In any case, you should be careful with your GUL because some of the guarantees may disappear if you don’t make payments on time.
Pros and Cons of UL policy
- Offers more flexibility than whole life insurance
- Lifetime coverage
- Accumulation of cash value
- Variable rate on cash value which might bring a higher return
- No guaranteed premiums; they usually increase over time
- Variable rates means also that the rate on your cash value might go down
- You need to have cash value in order to keep the policy active
- The beneficiary does not receive the cash value after the policy owner’s death
- High management fees
At first sight, universal life insurance looks as something very seductive. It gives a lifetime coverage, flexible premiums and accumulates cash value. The cash value gains interest over time and plays the role of a savings account.
However, the rates are not fixed – they might go up or down depending on many factors. Therefore, if you have decided to choose this type of policy, you had better keep an eye on your guaranteed interest rate. This is the minimum rate at which your cash value will gain interest.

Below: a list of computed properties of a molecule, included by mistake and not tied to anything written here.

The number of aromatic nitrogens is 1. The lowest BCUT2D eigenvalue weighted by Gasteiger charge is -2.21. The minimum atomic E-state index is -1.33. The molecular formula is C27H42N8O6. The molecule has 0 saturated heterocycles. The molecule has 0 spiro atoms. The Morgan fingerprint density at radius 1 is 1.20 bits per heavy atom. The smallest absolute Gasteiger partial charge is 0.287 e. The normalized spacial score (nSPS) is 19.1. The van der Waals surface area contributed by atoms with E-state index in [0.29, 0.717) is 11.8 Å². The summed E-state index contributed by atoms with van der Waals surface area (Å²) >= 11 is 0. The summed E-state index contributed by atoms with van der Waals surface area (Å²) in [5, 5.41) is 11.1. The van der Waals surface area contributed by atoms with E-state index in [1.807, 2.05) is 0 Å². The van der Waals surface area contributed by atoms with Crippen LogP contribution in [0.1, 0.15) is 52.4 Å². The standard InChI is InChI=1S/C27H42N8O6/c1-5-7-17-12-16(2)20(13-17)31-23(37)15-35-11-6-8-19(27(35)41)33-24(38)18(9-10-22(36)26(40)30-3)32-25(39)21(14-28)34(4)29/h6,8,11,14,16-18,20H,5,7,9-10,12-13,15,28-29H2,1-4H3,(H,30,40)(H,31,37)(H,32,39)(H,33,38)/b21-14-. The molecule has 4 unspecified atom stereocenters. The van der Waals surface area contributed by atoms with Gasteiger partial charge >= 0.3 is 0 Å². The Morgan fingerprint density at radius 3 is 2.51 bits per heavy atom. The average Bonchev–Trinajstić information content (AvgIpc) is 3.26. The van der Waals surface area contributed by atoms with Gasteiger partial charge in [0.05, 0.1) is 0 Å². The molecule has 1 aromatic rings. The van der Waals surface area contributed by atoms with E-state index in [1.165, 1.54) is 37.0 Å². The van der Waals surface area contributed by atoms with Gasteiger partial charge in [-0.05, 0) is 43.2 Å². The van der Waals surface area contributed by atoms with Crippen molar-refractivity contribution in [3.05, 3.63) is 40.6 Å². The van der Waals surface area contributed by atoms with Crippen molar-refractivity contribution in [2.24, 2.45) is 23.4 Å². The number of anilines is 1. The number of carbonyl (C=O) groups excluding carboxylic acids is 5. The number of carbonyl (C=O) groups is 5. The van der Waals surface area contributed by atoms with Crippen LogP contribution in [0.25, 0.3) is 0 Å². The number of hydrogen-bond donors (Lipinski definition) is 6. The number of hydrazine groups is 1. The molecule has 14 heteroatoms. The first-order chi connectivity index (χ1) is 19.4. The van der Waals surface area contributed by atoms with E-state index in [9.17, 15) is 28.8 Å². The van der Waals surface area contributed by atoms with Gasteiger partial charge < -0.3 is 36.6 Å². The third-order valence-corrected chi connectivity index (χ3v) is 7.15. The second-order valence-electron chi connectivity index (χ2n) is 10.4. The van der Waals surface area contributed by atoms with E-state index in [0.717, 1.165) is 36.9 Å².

On the other side of the coin, a UL policy costs more than the other types– the older you get, the higher the premium. What’s more, as time passes, the size of your cash value will decrease. If you exhaust the cash value, the policy may not be active anymore. One more thing: your beneficiary will not see the cash value. Once the owner dies, it is not part of the death benefit.
After these considerations, many experts advise people to use term life insurance policies and put their investments in savings accounts.
They think that it’s wise to keep your investments and insurance separate. Thus, it will be cheaper, safer and you will not lose money.